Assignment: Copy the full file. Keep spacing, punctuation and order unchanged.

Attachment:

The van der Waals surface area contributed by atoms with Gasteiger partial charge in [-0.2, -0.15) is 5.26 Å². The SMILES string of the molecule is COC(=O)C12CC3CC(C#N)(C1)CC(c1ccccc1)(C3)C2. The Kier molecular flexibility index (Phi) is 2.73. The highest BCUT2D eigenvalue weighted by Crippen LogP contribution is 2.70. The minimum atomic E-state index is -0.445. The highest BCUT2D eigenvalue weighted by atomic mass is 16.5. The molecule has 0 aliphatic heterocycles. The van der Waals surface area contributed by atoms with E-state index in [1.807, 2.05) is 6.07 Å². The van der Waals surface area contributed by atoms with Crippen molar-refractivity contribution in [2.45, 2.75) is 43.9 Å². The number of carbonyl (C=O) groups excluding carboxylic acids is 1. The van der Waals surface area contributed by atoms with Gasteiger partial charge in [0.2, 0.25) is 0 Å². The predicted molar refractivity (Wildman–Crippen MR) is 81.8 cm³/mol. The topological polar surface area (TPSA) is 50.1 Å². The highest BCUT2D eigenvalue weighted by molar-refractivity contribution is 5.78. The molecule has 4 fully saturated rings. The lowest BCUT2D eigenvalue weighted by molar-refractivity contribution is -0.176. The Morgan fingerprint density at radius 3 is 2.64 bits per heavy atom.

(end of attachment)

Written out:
The van der Waals surface area contributed by atoms with Gasteiger partial charge in [-0.2, -0.15) is 5.26 Å². The SMILES string of the molecule is COC(=O)C12CC3CC(C#N)(C1)CC(c1ccccc1)(C3)C2. The Kier molecular flexibility index (Phi) is 2.73. The highest BCUT2D eigenvalue weighted by Crippen LogP contribution is 2.70. The minimum atomic E-state index is -0.445. The highest BCUT2D eigenvalue weighted by atomic mass is 16.5. The molecule has 0 aliphatic heterocycles. The van der Waals surface area contributed by atoms with E-state index in [1.807, 2.05) is 6.07 Å². The van der Waals surface area contributed by atoms with Crippen molar-refractivity contribution in [2.45, 2.75) is 43.9 Å². The number of carbonyl (C=O) groups excluding carboxylic acids is 1. The van der Waals surface area contributed by atoms with Gasteiger partial charge in [0.2, 0.25) is 0 Å². The predicted molar refractivity (Wildman–Crippen MR) is 81.8 cm³/mol. The topological polar surface area (TPSA) is 50.1 Å². The highest BCUT2D eigenvalue weighted by molar-refractivity contribution is 5.78. The molecule has 4 fully saturated rings. The lowest BCUT2D eigenvalue weighted by molar-refractivity contribution is -0.176. The Morgan fingerprint density at radius 3 is 2.64 bits per heavy atom.